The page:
One of the most famous incidents of the Vietnam War didn't happen in Vietnam.
On January 23, 1968, the USS Pueblo was conducting a surveillance mission off the coast of North Korea when it was seized. More than 80 men were captured and held prisoner for nearly a year.
One of those men was Michigan native Richard Bame.
WKAR's Kevin Lavery met Mr. Bame at the VA hospital in Ann Arbor to hear his story.
First, they fired shots across our bow and then they fired anti-personnel airbursts to get the people off the deck. Then, they actually started hitting us. They started putting shells on us; 58 mm cannon, I believe...about the size of a beer can.
What is going through your mind as all this is happening?
I couldn’t really believe it. I was down in the engine room so I couldn’t actually see anything, but you’d hear the ‘ting-ting-ting’ of machine gun fire and every once in a while, ‘bump,’ when one of the shells would go off or one would hit. I had no idea what the real action looked like. I just knew that we were being boarded; there was some sort of conflict going on.
The next thing you know, you’re being marched off the ship and you’re standing on North Korean soil.
Right. They unloaded us and put us aboard a train to take us to, I believe, their capital city (Pyongyang). And then about an hour before we arrived, they kicked the heat up really high on the train, so that when we got off the train and into the extremely cold weather – everyone was wearing light jackets and whatever – and everyone immediately started shivering. I’m sure they (North Koreans) were saying we were quaking in fear.
What did you have to do, Mr. Bame, emotionally and psychologically to handle each day?
Wake up each morning and feel like you were going to make it through the day. Do what you had to do to get there. Do what you could do to undermine any propaganda they were trying (to create). There were more middle fingers stuck up in camera shots, in videos, in movies, things done backwards...anything that we could do to undermine their propaganda. Every once in a while it cost you a bloody nose or a black eye.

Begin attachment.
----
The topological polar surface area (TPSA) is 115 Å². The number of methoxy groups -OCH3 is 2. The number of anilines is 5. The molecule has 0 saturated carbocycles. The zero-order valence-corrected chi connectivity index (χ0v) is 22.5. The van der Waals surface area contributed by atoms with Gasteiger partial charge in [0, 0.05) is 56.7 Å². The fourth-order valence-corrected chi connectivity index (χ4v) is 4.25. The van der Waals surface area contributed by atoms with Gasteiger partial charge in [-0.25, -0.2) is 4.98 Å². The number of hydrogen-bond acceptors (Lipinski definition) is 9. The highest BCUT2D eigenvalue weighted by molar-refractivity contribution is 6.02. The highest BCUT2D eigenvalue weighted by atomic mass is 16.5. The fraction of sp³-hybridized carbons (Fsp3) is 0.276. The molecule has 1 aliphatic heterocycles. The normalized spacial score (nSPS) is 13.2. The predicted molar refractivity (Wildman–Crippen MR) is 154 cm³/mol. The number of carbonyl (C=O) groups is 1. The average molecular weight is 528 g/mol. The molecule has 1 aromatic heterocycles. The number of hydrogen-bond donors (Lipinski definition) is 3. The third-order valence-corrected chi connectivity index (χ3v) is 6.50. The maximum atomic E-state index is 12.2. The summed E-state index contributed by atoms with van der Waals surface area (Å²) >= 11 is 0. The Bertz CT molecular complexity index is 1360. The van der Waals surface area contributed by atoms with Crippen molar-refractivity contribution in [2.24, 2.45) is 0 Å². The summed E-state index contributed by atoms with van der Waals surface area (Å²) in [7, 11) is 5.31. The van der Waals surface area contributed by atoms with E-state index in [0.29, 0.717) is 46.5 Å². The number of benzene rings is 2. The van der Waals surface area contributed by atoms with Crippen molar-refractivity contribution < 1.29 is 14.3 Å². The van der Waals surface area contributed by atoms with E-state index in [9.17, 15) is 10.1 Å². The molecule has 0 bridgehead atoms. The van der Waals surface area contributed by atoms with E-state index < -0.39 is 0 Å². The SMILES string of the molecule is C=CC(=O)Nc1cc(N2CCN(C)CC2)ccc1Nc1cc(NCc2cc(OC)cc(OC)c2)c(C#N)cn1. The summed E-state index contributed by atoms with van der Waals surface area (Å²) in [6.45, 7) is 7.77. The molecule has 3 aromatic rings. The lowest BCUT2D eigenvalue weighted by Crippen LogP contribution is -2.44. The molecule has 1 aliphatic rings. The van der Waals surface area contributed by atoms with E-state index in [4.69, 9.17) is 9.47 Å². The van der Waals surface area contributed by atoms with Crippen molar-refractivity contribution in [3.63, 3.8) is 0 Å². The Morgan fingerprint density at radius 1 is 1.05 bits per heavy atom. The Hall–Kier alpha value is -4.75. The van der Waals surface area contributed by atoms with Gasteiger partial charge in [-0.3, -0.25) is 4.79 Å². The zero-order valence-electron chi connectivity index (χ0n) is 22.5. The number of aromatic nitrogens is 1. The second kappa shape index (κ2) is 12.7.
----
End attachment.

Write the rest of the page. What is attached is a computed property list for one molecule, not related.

I’ve heard about that. I’ve heard that the North Koreans didn’t understand the gesture of the middle finger, but then when they figured that out...
That was a “Hawaiian Good Luck” sign until someone put it into a national publication that they thought the room was signaling for help. The answer to that was, ‘you darned fool...that was an obscene gesture.” All of a sudden, things got tough. That started ‘hell week,’ which lasted about eight or 10 days. Then it all went away and they suddenly started taking care of anyone who had visible bruises. They could clean up a visible bruise in a hurry, too. A couple or three days, and my black eye was gone.
What’s more difficult: 11 months in a North Korean prison camp, or 49 years of living with it?
Personally, probably the 11 months in the camp. They tell me that I’m suffering from about 70 percent post-traumatic stress, but it’s nothing that I really notice.
You were extraordinarily lucky, then, to have relatively little psychological effect.
Relatively little. I know at one point when we were captured, there was about 18 inches of air space between me and one of those 58 mm cannon shells, but there was also a deck in between us. I think about that occasionally. And the time the guy stuck the machine gun in my back, and I’m sure he was telling me in his language that he was going to shoot me. As it happened, he didn’t shoot me and so I had another day to live the next day.